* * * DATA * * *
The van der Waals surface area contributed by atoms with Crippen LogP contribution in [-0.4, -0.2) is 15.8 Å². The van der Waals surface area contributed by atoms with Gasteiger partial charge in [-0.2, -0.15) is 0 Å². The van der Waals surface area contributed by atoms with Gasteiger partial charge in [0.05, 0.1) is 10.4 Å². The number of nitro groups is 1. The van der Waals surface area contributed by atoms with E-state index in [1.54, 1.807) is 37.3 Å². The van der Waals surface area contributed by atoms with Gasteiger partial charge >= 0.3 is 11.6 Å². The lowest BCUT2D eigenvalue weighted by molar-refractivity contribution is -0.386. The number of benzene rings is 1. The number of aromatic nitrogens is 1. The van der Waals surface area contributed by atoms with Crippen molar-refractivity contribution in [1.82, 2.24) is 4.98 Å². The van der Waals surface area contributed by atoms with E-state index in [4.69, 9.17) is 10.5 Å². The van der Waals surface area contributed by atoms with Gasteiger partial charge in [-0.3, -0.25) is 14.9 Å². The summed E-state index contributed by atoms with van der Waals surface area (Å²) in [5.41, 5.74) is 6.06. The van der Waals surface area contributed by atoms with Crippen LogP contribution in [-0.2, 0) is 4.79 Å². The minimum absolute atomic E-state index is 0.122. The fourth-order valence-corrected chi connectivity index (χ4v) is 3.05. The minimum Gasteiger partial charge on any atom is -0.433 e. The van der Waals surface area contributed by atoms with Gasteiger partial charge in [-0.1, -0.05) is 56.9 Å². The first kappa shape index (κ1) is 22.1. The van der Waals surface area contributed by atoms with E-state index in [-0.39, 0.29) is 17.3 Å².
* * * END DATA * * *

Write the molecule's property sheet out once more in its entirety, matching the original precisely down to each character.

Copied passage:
The van der Waals surface area contributed by atoms with Crippen LogP contribution in [-0.4, -0.2) is 15.8 Å². The van der Waals surface area contributed by atoms with Gasteiger partial charge in [-0.2, -0.15) is 0 Å². The van der Waals surface area contributed by atoms with Gasteiger partial charge in [0.05, 0.1) is 10.4 Å². The number of nitro groups is 1. The van der Waals surface area contributed by atoms with E-state index in [1.54, 1.807) is 37.3 Å². The van der Waals surface area contributed by atoms with Gasteiger partial charge >= 0.3 is 11.6 Å². The lowest BCUT2D eigenvalue weighted by molar-refractivity contribution is -0.386. The number of benzene rings is 1. The number of aromatic nitrogens is 1. The van der Waals surface area contributed by atoms with Crippen molar-refractivity contribution in [1.82, 2.24) is 4.98 Å². The van der Waals surface area contributed by atoms with E-state index in [4.69, 9.17) is 10.5 Å². The van der Waals surface area contributed by atoms with Gasteiger partial charge in [-0.3, -0.25) is 14.9 Å². The summed E-state index contributed by atoms with van der Waals surface area (Å²) in [5.41, 5.74) is 6.06. The van der Waals surface area contributed by atoms with Crippen LogP contribution in [-0.2, 0) is 4.79 Å². The minimum absolute atomic E-state index is 0.122. The fourth-order valence-corrected chi connectivity index (χ4v) is 3.05. The minimum Gasteiger partial charge on any atom is -0.433 e. The van der Waals surface area contributed by atoms with Gasteiger partial charge in [-0.1, -0.05) is 56.9 Å². The first kappa shape index (κ1) is 22.1. The van der Waals surface area contributed by atoms with E-state index in [-0.39, 0.29) is 17.3 Å².